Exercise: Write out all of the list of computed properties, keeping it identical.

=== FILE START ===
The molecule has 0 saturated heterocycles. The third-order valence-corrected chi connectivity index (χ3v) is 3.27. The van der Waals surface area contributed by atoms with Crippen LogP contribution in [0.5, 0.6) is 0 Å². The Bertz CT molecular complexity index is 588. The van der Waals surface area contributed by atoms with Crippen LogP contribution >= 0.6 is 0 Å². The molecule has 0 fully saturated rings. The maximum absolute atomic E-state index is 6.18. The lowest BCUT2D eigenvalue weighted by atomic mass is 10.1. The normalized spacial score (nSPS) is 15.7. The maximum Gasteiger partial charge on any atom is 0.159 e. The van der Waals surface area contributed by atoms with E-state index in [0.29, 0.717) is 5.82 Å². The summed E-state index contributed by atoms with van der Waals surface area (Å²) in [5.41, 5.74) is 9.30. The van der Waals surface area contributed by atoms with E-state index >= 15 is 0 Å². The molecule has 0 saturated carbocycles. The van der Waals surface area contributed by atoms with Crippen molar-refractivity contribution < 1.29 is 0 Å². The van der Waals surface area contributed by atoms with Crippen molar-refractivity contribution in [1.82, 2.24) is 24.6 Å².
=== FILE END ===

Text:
The molecule has 0 saturated heterocycles. The third-order valence-corrected chi connectivity index (χ3v) is 3.27. The van der Waals surface area contributed by atoms with Crippen LogP contribution in [0.5, 0.6) is 0 Å². The Bertz CT molecular complexity index is 588. The van der Waals surface area contributed by atoms with Crippen LogP contribution >= 0.6 is 0 Å². The molecule has 0 fully saturated rings. The maximum absolute atomic E-state index is 6.18. The lowest BCUT2D eigenvalue weighted by atomic mass is 10.1. The normalized spacial score (nSPS) is 15.7. The maximum Gasteiger partial charge on any atom is 0.159 e. The van der Waals surface area contributed by atoms with E-state index in [0.29, 0.717) is 5.82 Å². The summed E-state index contributed by atoms with van der Waals surface area (Å²) in [5.41, 5.74) is 9.30. The van der Waals surface area contributed by atoms with E-state index >= 15 is 0 Å². The molecule has 0 saturated carbocycles. The van der Waals surface area contributed by atoms with Crippen molar-refractivity contribution < 1.29 is 0 Å². The van der Waals surface area contributed by atoms with Crippen molar-refractivity contribution in [1.82, 2.24) is 24.6 Å².